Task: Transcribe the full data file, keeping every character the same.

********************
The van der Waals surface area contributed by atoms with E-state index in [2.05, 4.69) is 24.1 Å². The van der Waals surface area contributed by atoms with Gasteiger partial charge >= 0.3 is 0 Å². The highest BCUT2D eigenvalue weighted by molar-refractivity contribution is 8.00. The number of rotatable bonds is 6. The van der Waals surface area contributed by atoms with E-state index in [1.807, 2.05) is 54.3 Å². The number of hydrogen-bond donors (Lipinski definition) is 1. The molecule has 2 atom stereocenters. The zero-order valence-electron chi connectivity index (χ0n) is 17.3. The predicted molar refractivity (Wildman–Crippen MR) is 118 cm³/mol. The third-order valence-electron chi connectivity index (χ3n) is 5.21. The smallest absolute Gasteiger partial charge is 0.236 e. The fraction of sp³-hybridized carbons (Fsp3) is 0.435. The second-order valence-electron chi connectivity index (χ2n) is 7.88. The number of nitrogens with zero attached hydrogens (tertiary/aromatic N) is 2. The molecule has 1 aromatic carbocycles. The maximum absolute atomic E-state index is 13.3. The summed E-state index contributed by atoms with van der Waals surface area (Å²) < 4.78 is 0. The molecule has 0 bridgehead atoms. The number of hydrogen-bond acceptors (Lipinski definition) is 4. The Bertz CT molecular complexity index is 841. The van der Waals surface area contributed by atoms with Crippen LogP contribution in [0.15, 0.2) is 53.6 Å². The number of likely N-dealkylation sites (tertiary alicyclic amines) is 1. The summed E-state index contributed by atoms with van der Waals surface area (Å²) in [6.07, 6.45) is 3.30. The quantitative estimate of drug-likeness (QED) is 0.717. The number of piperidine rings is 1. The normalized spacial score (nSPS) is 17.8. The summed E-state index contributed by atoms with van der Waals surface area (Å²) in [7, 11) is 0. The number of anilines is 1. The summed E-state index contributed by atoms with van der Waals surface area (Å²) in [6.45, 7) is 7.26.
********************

The van der Waals surface area contributed by atoms with E-state index in [2.05, 4.69) is 24.1 Å². The van der Waals surface area contributed by atoms with Gasteiger partial charge >= 0.3 is 0 Å². The highest BCUT2D eigenvalue weighted by molar-refractivity contribution is 8.00. The number of rotatable bonds is 6. The van der Waals surface area contributed by atoms with E-state index in [1.807, 2.05) is 54.3 Å². The number of hydrogen-bond donors (Lipinski definition) is 1. The molecule has 2 atom stereocenters. The zero-order valence-electron chi connectivity index (χ0n) is 17.3. The predicted molar refractivity (Wildman–Crippen MR) is 118 cm³/mol. The third-order valence-electron chi connectivity index (χ3n) is 5.21. The smallest absolute Gasteiger partial charge is 0.236 e. The fraction of sp³-hybridized carbons (Fsp3) is 0.435. The second-order valence-electron chi connectivity index (χ2n) is 7.88. The number of nitrogens with zero attached hydrogens (tertiary/aromatic N) is 2. The molecule has 1 aromatic carbocycles. The maximum absolute atomic E-state index is 13.3. The summed E-state index contributed by atoms with van der Waals surface area (Å²) < 4.78 is 0. The molecule has 0 bridgehead atoms. The number of hydrogen-bond acceptors (Lipinski definition) is 4. The Bertz CT molecular complexity index is 841. The van der Waals surface area contributed by atoms with Crippen LogP contribution in [0.15, 0.2) is 53.6 Å². The number of likely N-dealkylation sites (tertiary alicyclic amines) is 1. The summed E-state index contributed by atoms with van der Waals surface area (Å²) in [6.07, 6.45) is 3.30. The quantitative estimate of drug-likeness (QED) is 0.717. The number of piperidine rings is 1. The normalized spacial score (nSPS) is 17.8. The summed E-state index contributed by atoms with van der Waals surface area (Å²) in [7, 11) is 0. The number of anilines is 1. The summed E-state index contributed by atoms with van der Waals surface area (Å²) in [6.45, 7) is 7.26.